Why Freelancing Is An Attractive Option For Highly Skilled Workers

Over the past several years, the corporate landscape has changed dramatically. We’ve seen a shift towards remote options, flexible work and a desire for individuals to have more control over their careers. So, it’s no surprise to see another trend emerge—the rise in freelancing. According to Upwork’s 10th annual study, Freelance Forward: 2023, freelancing hit an all-time high. This group now comprises 38% of the U.S. workforce, an increase of 4 million professionals from 2022. Freelancers also contributed $1.27 trillion to the U.S. economy, a 78% increase from 2014. By 2028, it’s estimated that the number of U.S. freelancers will reach a whopping 90.1 million.

Being a freelancer offers countless benefits. You can choose your clients and projects, giving you more control over your career and schedule. Because you are your own boss, you also have the potential for higher earnings. Most importantly, you are more likely to enjoy a healthy work-life balance while having the freedom you deserve. For employers, freelancers represent a more cost-effective way to access specialized talent. They give organizations the flexibility to scale up or down as needed, which is especially beneficial in an unstable market.

There’s no doubt that freelancing has become a viable option for skilled workers. In fact, nearly half of all freelancers provide services like marketing, IT and business consulting. Let’s take a deeper look at why more professionals are embracing this trend and what the future holds.

Traditional jobs lack security

A few reasons people favor 9-5 jobs over working independently include job security and a steady paycheck. However, with layoffs sweeping the globe, particularly in the tech sector, those perceptions are changing. Traditional jobs aren’t a safe bet anymore. Based on the latest survey conducted by MBO Partners, State of Independence in America 2023, confirms that 66% of independent workers agreed to feel more secure working for themselves.

Professionals want flexibility

Many people don’t want to be confined to a 9-5 job. While salary is important, remote options and work-life balance are becoming a higher priority. Not only do American workers want flexibility in where they work, but they also want flexibility in when they work. Some examples include choosing their hours and four-day work weeks. Flexible work schedules are a win-win for both parties. They positively impact mental health, while research shows that companies embracing it see a boost to their bottom line.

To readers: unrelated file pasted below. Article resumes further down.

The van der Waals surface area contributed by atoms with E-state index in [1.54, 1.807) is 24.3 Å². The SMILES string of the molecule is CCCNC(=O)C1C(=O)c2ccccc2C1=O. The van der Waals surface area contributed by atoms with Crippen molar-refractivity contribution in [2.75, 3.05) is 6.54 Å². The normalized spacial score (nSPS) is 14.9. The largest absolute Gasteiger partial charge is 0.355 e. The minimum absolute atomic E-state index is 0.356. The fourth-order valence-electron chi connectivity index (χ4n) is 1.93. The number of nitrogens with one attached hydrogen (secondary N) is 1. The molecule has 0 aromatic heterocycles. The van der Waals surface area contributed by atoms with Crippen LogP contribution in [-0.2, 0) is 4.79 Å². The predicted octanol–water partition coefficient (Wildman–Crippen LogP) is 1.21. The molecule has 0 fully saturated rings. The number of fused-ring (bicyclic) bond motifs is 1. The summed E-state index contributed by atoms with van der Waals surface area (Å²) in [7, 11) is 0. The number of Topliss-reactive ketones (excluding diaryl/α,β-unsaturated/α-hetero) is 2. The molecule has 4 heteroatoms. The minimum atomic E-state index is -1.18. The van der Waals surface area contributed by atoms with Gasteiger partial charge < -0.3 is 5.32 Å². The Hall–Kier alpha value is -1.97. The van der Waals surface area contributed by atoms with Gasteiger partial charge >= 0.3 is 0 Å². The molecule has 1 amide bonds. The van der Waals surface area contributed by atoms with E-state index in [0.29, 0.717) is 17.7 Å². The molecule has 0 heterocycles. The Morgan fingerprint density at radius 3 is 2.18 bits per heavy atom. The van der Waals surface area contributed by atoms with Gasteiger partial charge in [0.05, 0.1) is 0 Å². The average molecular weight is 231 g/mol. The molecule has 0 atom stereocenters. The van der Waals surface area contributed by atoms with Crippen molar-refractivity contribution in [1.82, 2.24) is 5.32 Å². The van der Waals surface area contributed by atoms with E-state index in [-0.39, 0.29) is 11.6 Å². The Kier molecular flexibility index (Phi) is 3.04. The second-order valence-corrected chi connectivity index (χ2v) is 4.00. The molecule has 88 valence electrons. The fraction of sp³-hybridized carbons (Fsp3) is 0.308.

Employers are embracing the freelance revolution

Companies are relying on freelancers like never before for short and long-term projects. One reason is that it gives businesses hiring flexibility. That makes it easy to cut expenses or ramp up to meet demand as needed. It’s also an economical way to secure talent with specialized expertise. Additionally, freelancers typically don’t need extensive training and can be brought on quickly to make an immediate impact. Organizations also see freelance talent as a way of improving efficiency while promoting diversity.

Fractional work is increasingly popular in the C-Suite

Increasingly, C-suite roles are being filled by fractional (another word for freelance) workers. They can include CEOs, CFOs, CMOs and other high-level employees. This trend makes sense, given that there’s also been an increase in freelancers with post-graduate degrees. According to a 2021 analysis, 35% of freelancers had a bachelor’s degree in the U.S. compared to 51% of freelancers who had a post-graduate degree that same year. Freelance C-level executives are often sought to fill leadership gaps or provide short-term assistance during a transition such as a merger or acquisition. It’s also a good way for companies to engage in a less risky trial period before a long-term contract is considered. For professionals, fractional work provides career growth, flexibility and exposure to various industries.

Perceptions of freelancing are changing

The pandemic shifted attitudes towards salaries and benefits. Work-life balance and professional development opportunities are now prioritized over fancy job titles. People want to feel inspired and in control of their future. Consequently, perceptions of freelancing as a career are becoming more positive.

Freelancing isn’t just a trend; it’s a shift in how we work and live. As non-linear careers become the norm and more people crave the freedom of being their own boss, we’ll continue to see professionals embrace this new lifestyle.

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